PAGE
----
A couple of Massachusetts Institute of Technology (MIT) students have managed to raise $500,000 in bitcoin for a curious cryptocurrency project.
The pair intend to distribute the money to every single MIT student this fall: each undergrad will receive $100 in the digital currency.
The project was launched by Dan Elitzer, the founder and president of the MIT Bitcoin Club, and Jeremy Rubin, a sophomore studying computer science. Their goal is simple – to create an ecosystem for digital currencies at MIT.
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It's not just another bitcoin-related publicity stunt. Elitzer and Rubin have already prepared a range of activities and they plan to work with professors and researchers in an effort to study how MIT students will use their bitcoins once they 'opt in'.
While it sounds like a fun project, the team have serious aims to spur academic and entrepreneurial activity at the campus. With its thousands of tech-savvy students, backed by world-class teachers and researchers, MIT is a prime location to launch such a project.
Rubin and Elitzer say they want to help MIT continue its long tradition as the preeminent educational institution at the forefront of emerging technologies.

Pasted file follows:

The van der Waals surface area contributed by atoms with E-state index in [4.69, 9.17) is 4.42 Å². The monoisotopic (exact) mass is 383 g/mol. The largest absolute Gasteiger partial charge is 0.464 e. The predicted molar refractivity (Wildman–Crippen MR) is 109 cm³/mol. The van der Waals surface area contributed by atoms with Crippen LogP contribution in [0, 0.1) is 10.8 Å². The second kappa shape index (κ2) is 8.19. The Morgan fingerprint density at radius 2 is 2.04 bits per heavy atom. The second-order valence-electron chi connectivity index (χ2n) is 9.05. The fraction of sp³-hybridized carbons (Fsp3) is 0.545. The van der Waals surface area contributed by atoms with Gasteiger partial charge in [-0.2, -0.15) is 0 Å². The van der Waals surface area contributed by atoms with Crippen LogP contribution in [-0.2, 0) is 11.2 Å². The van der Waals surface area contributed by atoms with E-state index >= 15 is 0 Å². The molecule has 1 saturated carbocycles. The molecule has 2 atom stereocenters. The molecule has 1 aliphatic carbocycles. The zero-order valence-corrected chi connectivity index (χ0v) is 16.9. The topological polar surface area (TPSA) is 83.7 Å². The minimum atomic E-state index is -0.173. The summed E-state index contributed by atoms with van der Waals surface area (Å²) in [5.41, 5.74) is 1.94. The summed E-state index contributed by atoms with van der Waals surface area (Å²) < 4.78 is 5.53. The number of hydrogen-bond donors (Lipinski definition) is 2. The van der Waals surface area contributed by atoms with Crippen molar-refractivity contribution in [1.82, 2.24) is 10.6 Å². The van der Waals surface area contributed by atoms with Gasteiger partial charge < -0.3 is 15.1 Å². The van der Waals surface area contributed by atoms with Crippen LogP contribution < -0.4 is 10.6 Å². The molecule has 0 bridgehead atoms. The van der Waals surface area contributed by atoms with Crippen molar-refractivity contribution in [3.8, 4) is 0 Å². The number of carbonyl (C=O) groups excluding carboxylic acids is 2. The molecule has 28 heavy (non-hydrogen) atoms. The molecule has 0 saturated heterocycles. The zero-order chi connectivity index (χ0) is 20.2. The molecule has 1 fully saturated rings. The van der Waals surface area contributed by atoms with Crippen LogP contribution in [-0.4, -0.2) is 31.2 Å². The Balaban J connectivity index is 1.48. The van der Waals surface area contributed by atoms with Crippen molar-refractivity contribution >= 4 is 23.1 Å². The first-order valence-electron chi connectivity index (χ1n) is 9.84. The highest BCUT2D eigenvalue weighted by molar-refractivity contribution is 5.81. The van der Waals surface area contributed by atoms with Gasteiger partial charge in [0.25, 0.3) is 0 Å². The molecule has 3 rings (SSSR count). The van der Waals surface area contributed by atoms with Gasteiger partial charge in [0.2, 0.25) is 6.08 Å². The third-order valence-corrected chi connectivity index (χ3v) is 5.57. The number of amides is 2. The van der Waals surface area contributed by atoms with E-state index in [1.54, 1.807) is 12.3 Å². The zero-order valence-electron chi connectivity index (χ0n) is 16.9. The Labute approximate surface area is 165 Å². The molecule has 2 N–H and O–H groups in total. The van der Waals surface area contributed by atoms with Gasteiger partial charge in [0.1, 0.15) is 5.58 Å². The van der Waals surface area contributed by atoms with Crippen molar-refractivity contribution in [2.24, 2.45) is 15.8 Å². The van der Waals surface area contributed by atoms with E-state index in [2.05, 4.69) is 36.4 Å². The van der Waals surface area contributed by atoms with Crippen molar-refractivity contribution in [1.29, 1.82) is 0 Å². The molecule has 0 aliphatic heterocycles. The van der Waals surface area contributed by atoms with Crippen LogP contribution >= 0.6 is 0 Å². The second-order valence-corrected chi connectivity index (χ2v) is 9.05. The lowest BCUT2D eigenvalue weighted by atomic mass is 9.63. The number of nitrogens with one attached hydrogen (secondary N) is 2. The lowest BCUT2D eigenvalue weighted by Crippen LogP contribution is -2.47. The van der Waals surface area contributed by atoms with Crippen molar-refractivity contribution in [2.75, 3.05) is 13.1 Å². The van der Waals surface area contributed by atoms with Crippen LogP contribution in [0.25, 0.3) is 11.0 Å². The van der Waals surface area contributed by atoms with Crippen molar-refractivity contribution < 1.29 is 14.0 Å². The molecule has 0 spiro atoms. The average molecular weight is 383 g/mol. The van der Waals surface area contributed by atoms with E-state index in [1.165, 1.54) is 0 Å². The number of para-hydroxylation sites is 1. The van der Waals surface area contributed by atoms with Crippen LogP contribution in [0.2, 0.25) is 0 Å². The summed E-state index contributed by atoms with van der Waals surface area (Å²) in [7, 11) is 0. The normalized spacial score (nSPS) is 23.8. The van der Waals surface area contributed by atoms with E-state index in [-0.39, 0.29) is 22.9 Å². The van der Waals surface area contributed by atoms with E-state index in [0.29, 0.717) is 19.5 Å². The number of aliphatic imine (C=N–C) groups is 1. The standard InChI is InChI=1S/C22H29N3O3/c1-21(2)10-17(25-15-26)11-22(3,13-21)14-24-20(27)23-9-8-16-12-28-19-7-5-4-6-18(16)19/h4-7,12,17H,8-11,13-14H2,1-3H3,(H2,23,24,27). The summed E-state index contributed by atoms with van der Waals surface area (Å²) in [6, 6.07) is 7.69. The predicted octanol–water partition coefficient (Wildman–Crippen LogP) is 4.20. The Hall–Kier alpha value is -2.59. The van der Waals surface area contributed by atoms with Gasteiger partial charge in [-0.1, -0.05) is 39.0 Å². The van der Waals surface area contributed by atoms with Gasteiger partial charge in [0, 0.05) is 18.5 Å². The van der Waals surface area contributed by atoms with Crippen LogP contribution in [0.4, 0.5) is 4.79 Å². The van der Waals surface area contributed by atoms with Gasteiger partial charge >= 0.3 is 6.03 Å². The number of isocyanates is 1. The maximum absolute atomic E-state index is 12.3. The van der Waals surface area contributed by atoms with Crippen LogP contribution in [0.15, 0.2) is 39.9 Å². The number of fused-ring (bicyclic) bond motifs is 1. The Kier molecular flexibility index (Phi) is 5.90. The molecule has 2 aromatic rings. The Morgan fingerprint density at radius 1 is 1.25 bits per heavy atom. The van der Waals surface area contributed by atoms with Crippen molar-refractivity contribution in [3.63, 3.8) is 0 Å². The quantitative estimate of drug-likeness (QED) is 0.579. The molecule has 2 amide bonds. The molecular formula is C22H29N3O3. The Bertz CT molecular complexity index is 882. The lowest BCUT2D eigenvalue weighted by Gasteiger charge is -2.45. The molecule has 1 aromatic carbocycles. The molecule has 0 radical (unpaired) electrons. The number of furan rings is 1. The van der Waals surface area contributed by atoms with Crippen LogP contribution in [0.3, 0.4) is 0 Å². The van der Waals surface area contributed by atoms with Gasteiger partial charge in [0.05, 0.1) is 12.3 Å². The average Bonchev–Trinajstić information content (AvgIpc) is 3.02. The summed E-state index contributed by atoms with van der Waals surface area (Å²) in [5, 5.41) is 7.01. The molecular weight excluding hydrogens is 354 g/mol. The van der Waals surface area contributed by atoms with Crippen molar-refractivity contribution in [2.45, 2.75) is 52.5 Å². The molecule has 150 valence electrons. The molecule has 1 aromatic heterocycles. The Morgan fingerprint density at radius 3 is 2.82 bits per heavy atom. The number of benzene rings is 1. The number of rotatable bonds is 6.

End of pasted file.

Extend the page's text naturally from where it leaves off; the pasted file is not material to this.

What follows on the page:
The funding is coming from MIT alumni and the bitcoin community. The team has already raised more than $500,000, which is enough to cover the cost of the project and the distribution of $100 in bitcoin to all 4,528 enrolled at the institution.
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The team hopes to distribute the bitcoins this fall, making the MIT campus the first place in the world with widespread access to the currency.
As far as the general public goes, bitcoin adoption remains very limited. However, the college campus could soon see an influx of students eager to spend their free bitcoins. Rubin added:
"Giving students access to cryptocurrencies is analogous to providing them with internet access at the dawn of the Internet era."
The organizers admit they still don't know how students will use their bitcoin, but that's largely the point. The programme offers a unique opportunity to study behaviour, spending habits, identify potential problems and alternative uses for bitcoin – no strings attached.
Best of all, we are talking about MIT students, who know a thing or two about tech and innovation.